(1) Any person who enters or is in the dwelling of another with intent to commit an indictable offence in the dwelling commits a crime. Maximum penalty—14 years imprisonment.
(2) If the offender enters the dwelling by means of any break, he or she is liable to imprisonment for life.
(a) the offence is committed in the night; or
(b) the offender—
(i) uses or threatens to use actual violence; or
(ii) is or pretends to be armed with a dangerous or offensive weapon, instrument or noxious substance; or
(iii) is in company with 1 or more persons; or
(iv) damages, or threatens or attempts to damage, any property;
(v) the offender is liable to imprisonment for life.
(4) Any person who enters or is in the dwelling of another and commits an indictable offence in the dwelling commits a crime. Maximum penalty—imprisonment for life.
Burglary offences are very similar to break and enter offences, however, they relate to offences that occur in a dwelling. A person may be charged with burglary when they enter or are in the dwelling of another person with the intention of committing an indictable offence. The maximum penalty is 14 years imprisonment (s.419(1) Criminal Code Queensland) . If a person breaks into or commits a crime whilst they are inside the dwelling of another person, the maximum penalty increases to life imprisonment (s.419(2) Criminal Code Queensland).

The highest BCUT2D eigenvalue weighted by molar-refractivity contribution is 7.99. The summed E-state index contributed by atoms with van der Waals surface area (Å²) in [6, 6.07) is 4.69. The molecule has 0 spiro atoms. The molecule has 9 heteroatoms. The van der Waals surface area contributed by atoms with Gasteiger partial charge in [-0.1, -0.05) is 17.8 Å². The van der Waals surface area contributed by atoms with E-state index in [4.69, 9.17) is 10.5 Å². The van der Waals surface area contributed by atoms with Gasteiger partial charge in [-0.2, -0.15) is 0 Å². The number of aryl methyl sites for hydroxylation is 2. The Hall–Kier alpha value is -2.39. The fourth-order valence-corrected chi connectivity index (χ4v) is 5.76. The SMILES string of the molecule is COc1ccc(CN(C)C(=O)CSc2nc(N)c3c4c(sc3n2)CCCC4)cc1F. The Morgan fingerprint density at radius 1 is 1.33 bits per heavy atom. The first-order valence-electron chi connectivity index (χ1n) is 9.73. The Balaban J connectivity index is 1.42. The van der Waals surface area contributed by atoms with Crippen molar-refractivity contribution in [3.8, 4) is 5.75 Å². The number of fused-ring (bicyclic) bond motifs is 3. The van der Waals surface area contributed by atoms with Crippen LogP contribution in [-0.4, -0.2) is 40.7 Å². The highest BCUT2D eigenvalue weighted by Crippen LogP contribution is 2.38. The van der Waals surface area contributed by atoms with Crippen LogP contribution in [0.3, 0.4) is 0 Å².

There are aggravating factors to this offence which may increase your sentence if you are convicted of this offence. If you use or threaten violence, commit the offence at night time, pretend to have or actually have a weapon, damage property or commit the offence in company, your sentence may be increased.
Burglary offences can be dealt with in the Magistrates Court or District Court. The seriousness of the circumstances and the existence of other charges connected to the burglary offence will determine the Court in which the matter will be heard.
In Queensland, if a person is convicted of a Burglary offence, then the court could impose one of the following penalties:
The actual penalty will depend on the circumstances of the matter including the seriousness of the theft offence and the individual circumstances and background of the Defendant.
Yes. The facts of your burglary or robbery case will determine which defences will be available for you. The following defences may be available to you:
You have the right to remain silent. You DO have to provide the police with your name, date of birth and contact details. You should NOT answer any questions, make any statement or participate in any interview with the police. You should be polite to the officer but insist that you want to talk to your lawyer. You have the right to telephone a friend, relative or lawyer.
If you are charged with a robbery and burglary offence, it is very important that you seek immediate legal advice. Our team of robbery and burglary lawyers at Brooke Winter Solicitors can give you over the phone advice. We have a solid reputation as expert Criminal Lawyers and can represent you in court.
Call us on 1300 066 669 if you have any questions. We can assist you no matter where you are located and can appear in every court.
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